Despite the efforts of the Judiciary Committee, the House on February 24 passed HB 625, to restrict abortions after 24 weeks’ gestation, on a 191-160 roll call vote. (I’ll add a link to the roll call once it’s posted on the General Court website.) Later, after a Democratic effort to deny a quorum, the House passed HB 233, to protect infants surviving attempted abortion. That vote was 181-49, on a division vote.

That born-alive vote has some stories behind it.

The session was not open to the general public except via livestream. What follows is drawn from reports by credentialed media, my communication with House members, and relevant social media posts.

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Committee: thumbs-down to life-issue bills; full House vote soon

The New Hampshire House Judiciary Committee frowned on the life-issue bills that come before it last week. The full House will meet on Wednesday, February 24 and Thursday, February 25 to vote on the committee’s “Inexpedient to Legislate” (ITL) recommendations.

On three of the bills, the votes were 11-10 on ITL motions, with Republican committee chairman Edward “Ned” Gordon joining the committee’s ten Democrats in the majority.

Usually, overturning a committee report on the House floor is challenging. Most House members don’t have time to research every bill, and so they lean heavily on the brief committee reports printed in the House calendar.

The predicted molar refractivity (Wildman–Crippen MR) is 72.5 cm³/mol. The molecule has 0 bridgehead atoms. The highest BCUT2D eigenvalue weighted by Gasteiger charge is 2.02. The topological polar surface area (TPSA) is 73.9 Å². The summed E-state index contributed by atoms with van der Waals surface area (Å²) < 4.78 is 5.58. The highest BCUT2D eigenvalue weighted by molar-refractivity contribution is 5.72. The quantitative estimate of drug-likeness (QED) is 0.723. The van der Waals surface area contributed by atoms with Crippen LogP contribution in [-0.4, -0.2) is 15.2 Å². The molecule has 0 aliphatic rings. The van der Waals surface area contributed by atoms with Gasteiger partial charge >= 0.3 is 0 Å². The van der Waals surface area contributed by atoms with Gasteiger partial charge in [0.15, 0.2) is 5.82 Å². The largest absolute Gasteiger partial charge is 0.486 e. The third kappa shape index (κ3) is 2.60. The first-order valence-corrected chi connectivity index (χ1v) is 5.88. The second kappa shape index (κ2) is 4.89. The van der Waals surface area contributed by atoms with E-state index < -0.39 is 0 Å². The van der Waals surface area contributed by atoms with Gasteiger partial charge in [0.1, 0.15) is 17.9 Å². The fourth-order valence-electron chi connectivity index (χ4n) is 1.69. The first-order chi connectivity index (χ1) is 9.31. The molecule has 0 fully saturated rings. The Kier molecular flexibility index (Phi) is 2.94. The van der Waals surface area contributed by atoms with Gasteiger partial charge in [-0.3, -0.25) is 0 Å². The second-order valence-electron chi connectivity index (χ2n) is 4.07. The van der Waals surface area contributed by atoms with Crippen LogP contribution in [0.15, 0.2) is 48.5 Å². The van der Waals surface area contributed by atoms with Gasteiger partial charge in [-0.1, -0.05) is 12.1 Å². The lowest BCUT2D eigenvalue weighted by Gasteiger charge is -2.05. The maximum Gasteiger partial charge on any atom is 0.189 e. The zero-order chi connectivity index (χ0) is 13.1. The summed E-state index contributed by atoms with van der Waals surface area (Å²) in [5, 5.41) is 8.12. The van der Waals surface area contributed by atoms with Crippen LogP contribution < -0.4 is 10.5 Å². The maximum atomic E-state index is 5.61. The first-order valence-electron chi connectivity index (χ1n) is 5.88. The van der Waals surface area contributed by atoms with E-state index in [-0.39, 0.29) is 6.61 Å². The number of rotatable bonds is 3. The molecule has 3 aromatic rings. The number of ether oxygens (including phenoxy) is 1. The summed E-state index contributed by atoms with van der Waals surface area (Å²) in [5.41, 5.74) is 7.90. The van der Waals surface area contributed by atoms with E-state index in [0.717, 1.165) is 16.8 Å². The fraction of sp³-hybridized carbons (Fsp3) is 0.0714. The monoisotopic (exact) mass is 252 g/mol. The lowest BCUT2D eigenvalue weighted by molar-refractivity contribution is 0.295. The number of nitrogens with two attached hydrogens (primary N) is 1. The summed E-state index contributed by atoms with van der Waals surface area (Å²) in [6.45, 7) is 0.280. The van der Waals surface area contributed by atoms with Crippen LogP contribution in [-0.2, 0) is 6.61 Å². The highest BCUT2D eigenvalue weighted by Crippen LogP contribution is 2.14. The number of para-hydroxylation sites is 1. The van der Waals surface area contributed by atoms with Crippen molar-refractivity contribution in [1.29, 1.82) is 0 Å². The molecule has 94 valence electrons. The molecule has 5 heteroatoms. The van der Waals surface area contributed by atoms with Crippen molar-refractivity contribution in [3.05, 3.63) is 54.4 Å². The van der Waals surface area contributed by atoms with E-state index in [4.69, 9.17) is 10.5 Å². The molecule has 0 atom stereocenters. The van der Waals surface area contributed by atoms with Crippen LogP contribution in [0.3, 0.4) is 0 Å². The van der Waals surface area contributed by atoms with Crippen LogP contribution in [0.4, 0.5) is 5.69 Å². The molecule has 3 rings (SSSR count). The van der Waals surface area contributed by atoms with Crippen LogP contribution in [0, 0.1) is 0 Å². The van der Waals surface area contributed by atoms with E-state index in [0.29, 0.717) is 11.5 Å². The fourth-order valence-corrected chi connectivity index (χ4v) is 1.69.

They also lean on two other things: recommendations from party leadership, and messages from constituents. Most of us can’t control the former. You can definitely influence the latter.

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Abortion Insurance Mandate On Its Way to Governor Sununu

The New Hampshire House voted today to concur with the Senate’s abortion insurance mandate. Following an administrative procedure known as enrollment, HB 685 will go to Governor Chris Sununu. He has not indicated whether he will sign or veto the measure.

The Governor’s office can be reached at (603) 271-2121. I’ll be asking for a veto of HB 685.

The House vote on concurrence was 196-132. A “Yea” supported advancing the insurance mandate, despite the fact that the House had held no hearing on the bill as amended.

As previously reported, HB 685 was amended by the Senate to remove its original language on a different topic, replacing it with an abortion insurance mandate. The House violated its own rules (#45-b, if anyone asks) by taking up the amended bill at all, never mind concurring with the Senate’s changes.

If HB 685 becomes law, you will be helping to subsidize abortion if you are an insurance provider covered by the bill, if you are a business owner who offers health insurance as a benefit to employees under a policy covered by this bill, and if you are an individual paying premiums for a policy covered by this bill.

Conscience rights were dismissed by the House and Senate majorities when they voted on HB 685 as amended. Will the Governor take the same approach?

Earlier posts on HB 685: Second Abortion Insurance Mandate Bill Created in Rushed Process, House to Vote on Abortion Insurance Mandate